We forget that when we entered this world we didn’t know anything. We had to learn how to blow out that candle on the cake until eventually we were baking our own. It is the same with your career path. We gaze lovingly at the people who are ahead of us and believe that we can never do as well as them.

Not only is this damaging to your self confidence, but you also have no idea whether they have had help to get where they are today, or have grown up with family members to help them into the industry.

It is important to focus on your own path. In this week’s podcast I talk through ways that you can do this, and how to use timelines to plot out- not only where you have been, but where you are heading as well.

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Multi tasking can be bad for you

We are often told that multi tasking is the answer, but what if I was to tell you that multi tasking can be bad for you?

As women we are told that it is a skill we are good at, something to be admired as we rush around and try to finish a million things at the same time.

Now I’m not saying that multi tasking doesn’t have its place. The best way to multi task is to break tasks down into chunks and only focusing on each chunk at a time. Single-focus-tasking works on a similar principle, but in a more extreme way.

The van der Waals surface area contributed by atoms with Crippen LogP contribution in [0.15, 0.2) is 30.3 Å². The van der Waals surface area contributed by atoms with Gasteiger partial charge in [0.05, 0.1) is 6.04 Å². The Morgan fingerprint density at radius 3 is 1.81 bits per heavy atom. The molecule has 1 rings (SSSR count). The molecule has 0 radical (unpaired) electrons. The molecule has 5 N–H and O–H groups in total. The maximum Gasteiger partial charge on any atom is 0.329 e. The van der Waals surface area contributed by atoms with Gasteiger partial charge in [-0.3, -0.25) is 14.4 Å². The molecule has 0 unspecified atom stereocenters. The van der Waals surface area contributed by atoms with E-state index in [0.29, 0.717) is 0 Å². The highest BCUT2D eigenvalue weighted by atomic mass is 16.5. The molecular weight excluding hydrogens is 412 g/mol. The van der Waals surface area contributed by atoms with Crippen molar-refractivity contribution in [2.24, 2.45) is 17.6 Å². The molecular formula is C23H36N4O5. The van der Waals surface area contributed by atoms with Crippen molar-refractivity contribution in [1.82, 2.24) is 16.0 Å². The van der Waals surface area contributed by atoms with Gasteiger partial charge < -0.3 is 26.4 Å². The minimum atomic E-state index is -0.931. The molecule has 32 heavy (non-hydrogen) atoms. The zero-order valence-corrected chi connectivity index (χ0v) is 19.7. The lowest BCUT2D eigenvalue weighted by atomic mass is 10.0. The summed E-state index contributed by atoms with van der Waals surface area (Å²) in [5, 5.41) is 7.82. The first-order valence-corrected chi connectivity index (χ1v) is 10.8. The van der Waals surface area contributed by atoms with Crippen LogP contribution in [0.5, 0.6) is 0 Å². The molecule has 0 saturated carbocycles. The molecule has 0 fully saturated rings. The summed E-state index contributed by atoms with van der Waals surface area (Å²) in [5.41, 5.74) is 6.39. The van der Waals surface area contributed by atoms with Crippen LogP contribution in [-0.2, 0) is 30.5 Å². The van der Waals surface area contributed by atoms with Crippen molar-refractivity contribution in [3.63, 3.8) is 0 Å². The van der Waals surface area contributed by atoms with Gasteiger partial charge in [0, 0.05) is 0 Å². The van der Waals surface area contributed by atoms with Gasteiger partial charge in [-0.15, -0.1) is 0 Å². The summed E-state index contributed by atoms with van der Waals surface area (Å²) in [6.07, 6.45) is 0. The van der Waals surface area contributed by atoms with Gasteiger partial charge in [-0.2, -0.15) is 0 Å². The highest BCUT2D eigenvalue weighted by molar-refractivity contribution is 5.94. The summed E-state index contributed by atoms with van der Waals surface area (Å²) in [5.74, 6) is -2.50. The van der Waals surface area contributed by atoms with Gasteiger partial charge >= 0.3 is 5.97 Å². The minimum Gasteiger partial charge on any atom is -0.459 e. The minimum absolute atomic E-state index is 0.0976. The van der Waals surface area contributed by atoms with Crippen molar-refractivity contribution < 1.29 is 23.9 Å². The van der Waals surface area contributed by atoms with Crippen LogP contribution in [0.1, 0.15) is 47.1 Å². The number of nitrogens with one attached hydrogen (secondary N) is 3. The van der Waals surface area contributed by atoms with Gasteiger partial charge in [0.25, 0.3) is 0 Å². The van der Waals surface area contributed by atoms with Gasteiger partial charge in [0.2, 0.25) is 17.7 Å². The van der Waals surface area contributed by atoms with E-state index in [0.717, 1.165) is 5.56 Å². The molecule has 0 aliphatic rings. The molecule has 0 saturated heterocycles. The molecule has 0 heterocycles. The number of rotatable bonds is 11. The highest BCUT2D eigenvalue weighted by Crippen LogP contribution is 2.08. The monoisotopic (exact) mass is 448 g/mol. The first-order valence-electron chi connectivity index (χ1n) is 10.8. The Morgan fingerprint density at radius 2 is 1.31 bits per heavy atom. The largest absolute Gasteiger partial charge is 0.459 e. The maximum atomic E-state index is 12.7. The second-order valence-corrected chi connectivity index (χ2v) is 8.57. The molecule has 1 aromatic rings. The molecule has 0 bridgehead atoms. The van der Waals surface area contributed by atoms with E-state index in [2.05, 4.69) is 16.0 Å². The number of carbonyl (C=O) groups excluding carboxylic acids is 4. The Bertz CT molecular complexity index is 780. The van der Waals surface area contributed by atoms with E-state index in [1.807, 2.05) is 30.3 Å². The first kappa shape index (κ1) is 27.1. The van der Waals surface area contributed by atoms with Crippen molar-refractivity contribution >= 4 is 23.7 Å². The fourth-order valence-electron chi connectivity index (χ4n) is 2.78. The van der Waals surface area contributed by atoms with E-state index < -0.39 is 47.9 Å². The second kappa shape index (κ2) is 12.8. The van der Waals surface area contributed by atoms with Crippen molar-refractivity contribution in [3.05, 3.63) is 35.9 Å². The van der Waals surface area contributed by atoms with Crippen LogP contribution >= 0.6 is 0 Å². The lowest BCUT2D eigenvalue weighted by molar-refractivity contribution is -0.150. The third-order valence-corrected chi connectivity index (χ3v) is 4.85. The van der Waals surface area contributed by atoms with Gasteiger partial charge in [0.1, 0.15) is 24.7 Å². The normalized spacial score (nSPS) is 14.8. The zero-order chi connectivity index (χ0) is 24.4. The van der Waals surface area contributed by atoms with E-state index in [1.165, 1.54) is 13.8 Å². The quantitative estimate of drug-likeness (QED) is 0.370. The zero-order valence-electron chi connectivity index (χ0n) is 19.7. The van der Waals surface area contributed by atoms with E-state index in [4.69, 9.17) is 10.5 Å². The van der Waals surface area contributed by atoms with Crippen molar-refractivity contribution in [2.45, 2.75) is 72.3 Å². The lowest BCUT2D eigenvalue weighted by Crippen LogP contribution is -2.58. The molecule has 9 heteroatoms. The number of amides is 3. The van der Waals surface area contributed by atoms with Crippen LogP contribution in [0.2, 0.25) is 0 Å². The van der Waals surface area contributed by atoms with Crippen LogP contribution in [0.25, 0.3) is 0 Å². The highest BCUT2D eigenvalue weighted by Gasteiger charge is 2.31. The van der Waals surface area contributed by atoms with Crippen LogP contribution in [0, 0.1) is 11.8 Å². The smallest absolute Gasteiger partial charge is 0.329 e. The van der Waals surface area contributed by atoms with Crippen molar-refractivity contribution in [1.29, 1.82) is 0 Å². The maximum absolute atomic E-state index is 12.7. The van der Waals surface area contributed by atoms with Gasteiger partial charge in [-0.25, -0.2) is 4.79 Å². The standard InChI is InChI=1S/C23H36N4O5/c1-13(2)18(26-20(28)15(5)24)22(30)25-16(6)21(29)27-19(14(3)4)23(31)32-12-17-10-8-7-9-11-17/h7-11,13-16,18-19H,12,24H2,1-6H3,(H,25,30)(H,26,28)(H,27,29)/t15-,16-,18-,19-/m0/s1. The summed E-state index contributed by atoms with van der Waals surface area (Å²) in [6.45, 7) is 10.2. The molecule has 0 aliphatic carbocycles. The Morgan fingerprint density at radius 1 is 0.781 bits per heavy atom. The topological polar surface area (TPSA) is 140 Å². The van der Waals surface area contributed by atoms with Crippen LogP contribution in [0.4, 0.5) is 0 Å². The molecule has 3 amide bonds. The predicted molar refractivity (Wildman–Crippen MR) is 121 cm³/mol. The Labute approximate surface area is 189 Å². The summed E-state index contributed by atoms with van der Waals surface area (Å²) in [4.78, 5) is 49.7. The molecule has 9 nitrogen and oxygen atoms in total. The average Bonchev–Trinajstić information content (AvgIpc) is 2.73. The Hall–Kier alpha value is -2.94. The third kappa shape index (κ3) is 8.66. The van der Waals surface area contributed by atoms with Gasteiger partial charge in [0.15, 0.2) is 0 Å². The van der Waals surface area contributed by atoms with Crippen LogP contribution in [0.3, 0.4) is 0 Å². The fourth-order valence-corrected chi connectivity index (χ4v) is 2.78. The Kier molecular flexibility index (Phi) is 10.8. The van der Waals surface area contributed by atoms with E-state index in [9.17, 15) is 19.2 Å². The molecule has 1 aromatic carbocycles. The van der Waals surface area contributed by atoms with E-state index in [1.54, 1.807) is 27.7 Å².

In this week’s podcast I talk about how you can make Single-focus-tasking work for you and how it can help you to make your projects more successful.

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How to work with passion rather than money

There are moments in your career when you need to forget about the money. This might sound like a strange thing to say, so let me explain why.

As creatives it is nearly impossible to be creative if you are thinking or worrying about money. Have you ever tried to design something from a starting point of money concerns? If you have, you’ll discover that the creative part of you becomes stilted. You panic. You over analyse. And before you know it, you haven’t been about to design anything.

Creativity needs freedom. It needs to know that anything is possible and it needs to come from a starting point of passion.

In this week’s podcast I talk about ways of making passion your priority, and how and when you need to stop thinking about the money.

Continue reading “How to work with passion rather than money”

Dealing with imposter syndrome

At some point in our careers imposter syndrome will strike. I have suffered with it many times, and it always feels like the little monster on your shoulder telling you that you shouldn’t be there.

Imposter syndrome was first coined in the 1970’s when a study in America at Georgia State University noticed that successful women suffered from chronic self doubt.

Men also suffer from imposter syndrome but not as often as women. There are several examples of high profile women who have come out and talked about their own feelings of dealing with imposter syndrome.

“There are still days when I wake up feeling like a fraud, not sure I should be where I am”
Facebook Chief Sheryl Sandberg

So why does hearing about how successful people also struggle with this help you? Imposter syndrome strikes when you are reaching out of your comfort zone and growing. If we can take a moment to thank it for showing us that we are challenging ourselves, we can gain some control back from it.

In this podcast I talk about why imposter syndrome strikes, how to overcome it & I set you a challenge to help you deal with your own imposter feelings.

Continue reading “Dealing with imposter syndrome”